Legendary investors John Templeton and Warren Buffett have famously said that the single best time to buy stocks is when no one else wants them. Templeton called it the point of maximum pessimism. Buffett has likened it to a bargain basement with fire sale prices and no buyers. Longer-term value investors should now consider using some of their cash hoard to rummage around in the bargain bin for severely undervalued quality stocks.
* Have a plan…and stick to it. The best way to keep that urge to emotional trading in check is to have an investment plan in place. Decide what your goals are, what your risk-tolerance level is, and allocate your assets according to a realistic assessment of your investment temperament – before you jump into the market. As the writer George Goodman (“Adam Smith”) once put it, “If you don’t know who you are, this is an expensive place to find out.” Many (perhaps most) investors overestimate their ability to tolerate risk and market volatility.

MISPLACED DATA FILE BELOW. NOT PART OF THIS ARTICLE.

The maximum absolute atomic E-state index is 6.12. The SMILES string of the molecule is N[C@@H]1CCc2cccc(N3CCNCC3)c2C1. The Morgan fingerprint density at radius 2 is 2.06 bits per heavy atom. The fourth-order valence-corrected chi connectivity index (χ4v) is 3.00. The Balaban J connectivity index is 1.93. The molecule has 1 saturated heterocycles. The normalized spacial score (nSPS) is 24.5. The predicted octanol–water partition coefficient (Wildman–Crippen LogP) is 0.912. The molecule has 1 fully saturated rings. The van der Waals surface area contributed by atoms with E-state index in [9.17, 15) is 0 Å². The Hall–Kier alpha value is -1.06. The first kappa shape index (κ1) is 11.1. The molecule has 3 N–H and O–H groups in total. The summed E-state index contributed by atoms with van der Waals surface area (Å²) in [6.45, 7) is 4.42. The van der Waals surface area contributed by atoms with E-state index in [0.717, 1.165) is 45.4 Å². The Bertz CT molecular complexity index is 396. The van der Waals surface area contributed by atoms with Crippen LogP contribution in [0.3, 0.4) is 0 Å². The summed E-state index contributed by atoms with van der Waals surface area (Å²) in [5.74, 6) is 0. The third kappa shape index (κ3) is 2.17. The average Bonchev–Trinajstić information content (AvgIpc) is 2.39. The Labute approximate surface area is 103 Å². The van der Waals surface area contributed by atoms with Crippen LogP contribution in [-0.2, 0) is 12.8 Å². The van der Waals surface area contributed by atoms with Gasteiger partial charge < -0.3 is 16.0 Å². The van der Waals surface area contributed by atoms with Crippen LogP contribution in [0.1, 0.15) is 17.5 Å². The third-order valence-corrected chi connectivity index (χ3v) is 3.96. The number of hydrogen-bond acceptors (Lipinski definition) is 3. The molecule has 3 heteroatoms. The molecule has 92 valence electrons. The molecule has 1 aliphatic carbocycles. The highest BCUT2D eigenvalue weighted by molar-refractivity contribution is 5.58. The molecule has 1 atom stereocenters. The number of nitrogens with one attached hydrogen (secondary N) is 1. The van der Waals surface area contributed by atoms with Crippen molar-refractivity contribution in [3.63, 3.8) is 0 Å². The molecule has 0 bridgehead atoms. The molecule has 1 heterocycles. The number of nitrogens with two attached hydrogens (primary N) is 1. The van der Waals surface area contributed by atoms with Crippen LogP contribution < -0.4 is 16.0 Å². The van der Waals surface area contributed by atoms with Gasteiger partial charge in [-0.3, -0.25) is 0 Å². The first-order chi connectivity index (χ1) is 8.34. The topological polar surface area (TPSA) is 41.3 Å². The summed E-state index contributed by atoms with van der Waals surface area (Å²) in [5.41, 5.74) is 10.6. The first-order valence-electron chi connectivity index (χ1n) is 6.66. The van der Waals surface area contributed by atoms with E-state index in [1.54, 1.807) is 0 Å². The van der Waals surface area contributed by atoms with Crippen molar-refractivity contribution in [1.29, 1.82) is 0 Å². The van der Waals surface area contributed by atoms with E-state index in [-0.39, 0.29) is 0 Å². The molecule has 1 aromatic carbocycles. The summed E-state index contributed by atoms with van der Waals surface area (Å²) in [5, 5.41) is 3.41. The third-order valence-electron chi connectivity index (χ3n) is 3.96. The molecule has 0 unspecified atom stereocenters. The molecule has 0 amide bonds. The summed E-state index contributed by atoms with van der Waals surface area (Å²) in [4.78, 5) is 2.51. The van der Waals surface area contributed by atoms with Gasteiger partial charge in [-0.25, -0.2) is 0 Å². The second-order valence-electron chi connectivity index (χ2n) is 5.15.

* Get the right advice. This might seem self-evident, but even my new high net worth clients who seek my counsel complain that they just weren’t getting the right kind of financial advice. And that’s absolutely true if you base investment decisions on the latest business news headlines and the 24/7 news feed. That’s just a variant of trading on emotion and committing the sin of market timing. It’s something to avoid at any cost. Almost as bad is the type of “advice” that comes from relatives, neighbors, colleagues, or any other uninformed piece of market rumor.